|Peter and Reinhardt confer|
We are less than 25 yards away from the water and yet, a world away. Life on the hard is so totally different. People in the yard don’t even socialize much with people in the water. I am not sure why other than being on the hard usually means BIG tasks, chores, projects. Everyone is focused. There is socializing but a different type.
Like other cruising social situations, on the hard, we meet easily and quickly become acquainted and even fast friends. It is a situational thing. They are hammering away, scraping, sanding, covered in sweat and so are we. Misery loves company perhaps.
But there is also support. “Do you have a palm sander?” “Can I borrow your caulking gun?” “Are you still using the scaffolding?” “Let me help you carry the scaffolding to your boat.” Traditional pink and blue roles usually fade away. Everyone sands, everyone waxes, everyone varnishes….well not me. I am not detailed enough so Tom does our brightwork but in general, everyone works. The young French Canadian couple next to us, she was running the electric saw and sander as she was re-building their interior while he sanded and painted the bottom. Pink and blue be damned.
Now I say everyone, however, some people hire out different chores while on the on the hard. Labor prices in Trinidad are good so many people hire out the bottom sanding and painting. Same hire the compounding and waxing. Some projects require expertise like painting the boat or welding. Others hire help but work along side. We did this with Steve. He helped us sand, compound and wax the sides since we had the oil spill stains to deal with. However, later in the week I insisted we put a different coat of finishing wax on so Tom and I did that by ourselves. All the other work, we did. At this point we prefer to do the work ourselves so we know what is what.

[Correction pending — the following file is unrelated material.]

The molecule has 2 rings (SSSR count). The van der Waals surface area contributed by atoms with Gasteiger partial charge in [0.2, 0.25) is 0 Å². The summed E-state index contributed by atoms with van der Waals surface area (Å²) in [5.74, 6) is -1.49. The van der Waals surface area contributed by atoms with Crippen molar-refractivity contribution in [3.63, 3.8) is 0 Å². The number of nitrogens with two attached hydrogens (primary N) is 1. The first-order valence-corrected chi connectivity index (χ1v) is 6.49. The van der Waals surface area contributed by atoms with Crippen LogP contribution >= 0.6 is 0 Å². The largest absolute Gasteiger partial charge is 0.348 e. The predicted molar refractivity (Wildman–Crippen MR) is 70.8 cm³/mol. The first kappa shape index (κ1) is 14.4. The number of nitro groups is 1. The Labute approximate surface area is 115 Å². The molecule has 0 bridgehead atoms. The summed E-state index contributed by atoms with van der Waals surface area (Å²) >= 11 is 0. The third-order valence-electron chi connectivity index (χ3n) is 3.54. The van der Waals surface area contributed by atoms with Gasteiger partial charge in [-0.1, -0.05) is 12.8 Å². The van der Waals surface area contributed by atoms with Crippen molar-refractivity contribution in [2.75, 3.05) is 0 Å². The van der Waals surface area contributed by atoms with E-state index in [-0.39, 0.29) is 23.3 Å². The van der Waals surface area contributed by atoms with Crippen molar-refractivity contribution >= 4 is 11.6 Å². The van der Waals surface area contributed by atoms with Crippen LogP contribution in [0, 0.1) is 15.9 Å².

|The Brazilians going in|
There is another type of support on the hard. Moral support. As I stated, we quickly get to know our fellow yard cats. We encourage one another disipite language barriers. “Wow, looking good.” “You are really making progress.” “Well at least you got all the blisters sanded, the rest is a piece of cake.” Sometimes a stroll around the yard helps clear your head, ease your muscles and gives you renewed hope. Nicknames develop. Our German friend Peter had been on the hard much longer than us. He knew everyone in the yard. He gave us the lowdown on everyone. He called the young Canadians Fire Flies because they worked into the night using headlamps that gave them the appearance of Fire Flies. Cute! His German friend was getting a lot of work done before launching. The other German had massive blisters and decided to peel and then have it re-gel coated. Luka the Italian got his boat painted. The Dutch guy was doing a mini re-fit. The New Zealand boat is for sale and thus painted as well but they will sail it until it sells. The Brazilian boat was welding up a storm for weeks while a crew member sewed new cushion covers by the pool. They would be launching soon. And so on and so forth.
When someone was launched we all celebrated with them, congratulating them. When the travel lift fires up, it is loud. Everyone looks to see who is going in. “You’re going in? Terrific. Cheers to you.” We all do the same routine. The travel lift picks you up and slowly makes its way to the water. The captain and crew walk along behind taking pictures and video of the exciting day. We all give them a thumbs up and Okay signs as they pass. Once in the water, the crew will come get their final bits and pieces from where the boat was on the hard and then they are gone. I don’t mean sailed off gone, although sometimes they do. I mean, they don’t come back to the yard or rarely. Instead they keep to the docks and walkways. It’s just how it is.